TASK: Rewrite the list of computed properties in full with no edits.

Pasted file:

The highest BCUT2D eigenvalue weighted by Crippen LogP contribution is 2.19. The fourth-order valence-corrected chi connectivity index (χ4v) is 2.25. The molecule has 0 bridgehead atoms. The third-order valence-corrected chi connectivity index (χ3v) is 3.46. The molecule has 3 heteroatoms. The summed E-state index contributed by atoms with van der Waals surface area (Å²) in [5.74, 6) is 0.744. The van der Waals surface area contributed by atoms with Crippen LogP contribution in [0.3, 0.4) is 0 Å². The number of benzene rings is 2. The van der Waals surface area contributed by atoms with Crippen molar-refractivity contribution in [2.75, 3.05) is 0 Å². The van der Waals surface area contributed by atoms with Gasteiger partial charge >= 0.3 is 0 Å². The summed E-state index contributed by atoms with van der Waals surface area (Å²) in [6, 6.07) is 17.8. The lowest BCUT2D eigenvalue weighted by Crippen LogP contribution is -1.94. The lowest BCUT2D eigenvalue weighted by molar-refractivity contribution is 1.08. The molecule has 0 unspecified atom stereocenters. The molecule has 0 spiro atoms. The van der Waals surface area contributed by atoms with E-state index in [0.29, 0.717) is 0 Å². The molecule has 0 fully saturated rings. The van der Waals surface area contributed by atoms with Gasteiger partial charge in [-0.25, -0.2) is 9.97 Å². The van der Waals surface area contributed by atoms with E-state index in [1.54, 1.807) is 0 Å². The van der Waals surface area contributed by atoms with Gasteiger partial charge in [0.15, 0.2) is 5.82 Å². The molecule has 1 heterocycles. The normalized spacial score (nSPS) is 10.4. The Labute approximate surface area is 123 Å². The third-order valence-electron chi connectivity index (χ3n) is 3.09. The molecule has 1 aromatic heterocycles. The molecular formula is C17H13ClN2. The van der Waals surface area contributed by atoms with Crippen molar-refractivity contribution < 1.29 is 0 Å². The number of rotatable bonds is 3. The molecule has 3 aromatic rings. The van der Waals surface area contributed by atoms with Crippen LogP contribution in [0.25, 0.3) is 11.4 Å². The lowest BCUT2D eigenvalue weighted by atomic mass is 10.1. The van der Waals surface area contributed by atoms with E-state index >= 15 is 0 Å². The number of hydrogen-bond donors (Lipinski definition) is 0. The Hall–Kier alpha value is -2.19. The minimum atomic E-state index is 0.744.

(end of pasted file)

The highest BCUT2D eigenvalue weighted by Crippen LogP contribution is 2.19. The fourth-order valence-corrected chi connectivity index (χ4v) is 2.25. The molecule has 0 bridgehead atoms. The third-order valence-corrected chi connectivity index (χ3v) is 3.46. The molecule has 3 heteroatoms. The summed E-state index contributed by atoms with van der Waals surface area (Å²) in [5.74, 6) is 0.744. The van der Waals surface area contributed by atoms with Crippen LogP contribution in [0.3, 0.4) is 0 Å². The number of benzene rings is 2. The van der Waals surface area contributed by atoms with Crippen molar-refractivity contribution in [2.75, 3.05) is 0 Å². The van der Waals surface area contributed by atoms with Gasteiger partial charge >= 0.3 is 0 Å². The summed E-state index contributed by atoms with van der Waals surface area (Å²) in [6, 6.07) is 17.8. The lowest BCUT2D eigenvalue weighted by Crippen LogP contribution is -1.94. The lowest BCUT2D eigenvalue weighted by molar-refractivity contribution is 1.08. The molecule has 0 unspecified atom stereocenters. The molecule has 0 spiro atoms. The van der Waals surface area contributed by atoms with E-state index in [0.29, 0.717) is 0 Å². The molecule has 0 fully saturated rings. The van der Waals surface area contributed by atoms with Gasteiger partial charge in [-0.25, -0.2) is 9.97 Å². The van der Waals surface area contributed by atoms with E-state index in [1.54, 1.807) is 0 Å². The van der Waals surface area contributed by atoms with Gasteiger partial charge in [0.15, 0.2) is 5.82 Å². The molecule has 1 heterocycles. The normalized spacial score (nSPS) is 10.4. The Labute approximate surface area is 123 Å². The third-order valence-electron chi connectivity index (χ3n) is 3.09. The molecule has 1 aromatic heterocycles. The molecular formula is C17H13ClN2. The van der Waals surface area contributed by atoms with Crippen molar-refractivity contribution < 1.29 is 0 Å². The number of rotatable bonds is 3. The molecule has 3 aromatic rings. The van der Waals surface area contributed by atoms with Crippen LogP contribution in [0.25, 0.3) is 11.4 Å². The lowest BCUT2D eigenvalue weighted by atomic mass is 10.1. The van der Waals surface area contributed by atoms with E-state index >= 15 is 0 Å². The number of hydrogen-bond donors (Lipinski definition) is 0. The Hall–Kier alpha value is -2.19. The minimum atomic E-state index is 0.744.